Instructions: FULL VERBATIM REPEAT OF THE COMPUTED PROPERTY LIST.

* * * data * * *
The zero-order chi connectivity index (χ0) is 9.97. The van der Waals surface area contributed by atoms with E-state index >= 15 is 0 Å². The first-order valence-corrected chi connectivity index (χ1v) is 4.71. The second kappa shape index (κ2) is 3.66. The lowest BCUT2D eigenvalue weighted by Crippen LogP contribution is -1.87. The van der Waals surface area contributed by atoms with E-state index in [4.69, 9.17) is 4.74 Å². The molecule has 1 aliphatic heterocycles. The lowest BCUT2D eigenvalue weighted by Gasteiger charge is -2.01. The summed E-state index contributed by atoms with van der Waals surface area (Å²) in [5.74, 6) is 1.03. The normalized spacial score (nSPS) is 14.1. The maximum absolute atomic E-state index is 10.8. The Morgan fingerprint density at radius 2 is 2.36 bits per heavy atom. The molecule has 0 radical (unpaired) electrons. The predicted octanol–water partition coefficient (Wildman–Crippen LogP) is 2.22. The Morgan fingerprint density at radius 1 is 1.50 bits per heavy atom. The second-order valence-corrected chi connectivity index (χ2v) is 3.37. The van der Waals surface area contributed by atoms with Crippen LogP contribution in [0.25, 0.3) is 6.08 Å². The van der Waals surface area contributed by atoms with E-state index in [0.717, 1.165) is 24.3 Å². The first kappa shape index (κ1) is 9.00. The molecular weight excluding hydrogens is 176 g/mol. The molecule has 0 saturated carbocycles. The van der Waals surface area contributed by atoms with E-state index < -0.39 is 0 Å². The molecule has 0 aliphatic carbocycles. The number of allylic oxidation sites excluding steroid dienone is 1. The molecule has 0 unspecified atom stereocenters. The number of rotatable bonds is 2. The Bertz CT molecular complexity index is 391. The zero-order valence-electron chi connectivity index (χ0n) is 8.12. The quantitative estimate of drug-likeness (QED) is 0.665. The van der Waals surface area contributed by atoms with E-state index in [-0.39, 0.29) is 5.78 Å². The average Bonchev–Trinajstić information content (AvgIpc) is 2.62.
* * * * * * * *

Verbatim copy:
The zero-order chi connectivity index (χ0) is 9.97. The van der Waals surface area contributed by atoms with E-state index >= 15 is 0 Å². The first-order valence-corrected chi connectivity index (χ1v) is 4.71. The second kappa shape index (κ2) is 3.66. The lowest BCUT2D eigenvalue weighted by Crippen LogP contribution is -1.87. The van der Waals surface area contributed by atoms with E-state index in [4.69, 9.17) is 4.74 Å². The molecule has 1 aliphatic heterocycles. The lowest BCUT2D eigenvalue weighted by Gasteiger charge is -2.01. The summed E-state index contributed by atoms with van der Waals surface area (Å²) in [5.74, 6) is 1.03. The normalized spacial score (nSPS) is 14.1. The maximum absolute atomic E-state index is 10.8. The Morgan fingerprint density at radius 2 is 2.36 bits per heavy atom. The molecule has 0 radical (unpaired) electrons. The predicted octanol–water partition coefficient (Wildman–Crippen LogP) is 2.22. The Morgan fingerprint density at radius 1 is 1.50 bits per heavy atom. The second-order valence-corrected chi connectivity index (χ2v) is 3.37. The van der Waals surface area contributed by atoms with Crippen LogP contribution in [0.25, 0.3) is 6.08 Å². The van der Waals surface area contributed by atoms with E-state index in [0.717, 1.165) is 24.3 Å². The first kappa shape index (κ1) is 9.00. The molecular weight excluding hydrogens is 176 g/mol. The molecule has 0 saturated carbocycles. The van der Waals surface area contributed by atoms with E-state index < -0.39 is 0 Å². The molecule has 0 aliphatic carbocycles. The number of allylic oxidation sites excluding steroid dienone is 1. The molecule has 0 unspecified atom stereocenters. The number of rotatable bonds is 2. The Bertz CT molecular complexity index is 391. The zero-order valence-electron chi connectivity index (χ0n) is 8.12. The quantitative estimate of drug-likeness (QED) is 0.665. The van der Waals surface area contributed by atoms with E-state index in [-0.39, 0.29) is 5.78 Å². The average Bonchev–Trinajstić information content (AvgIpc) is 2.62.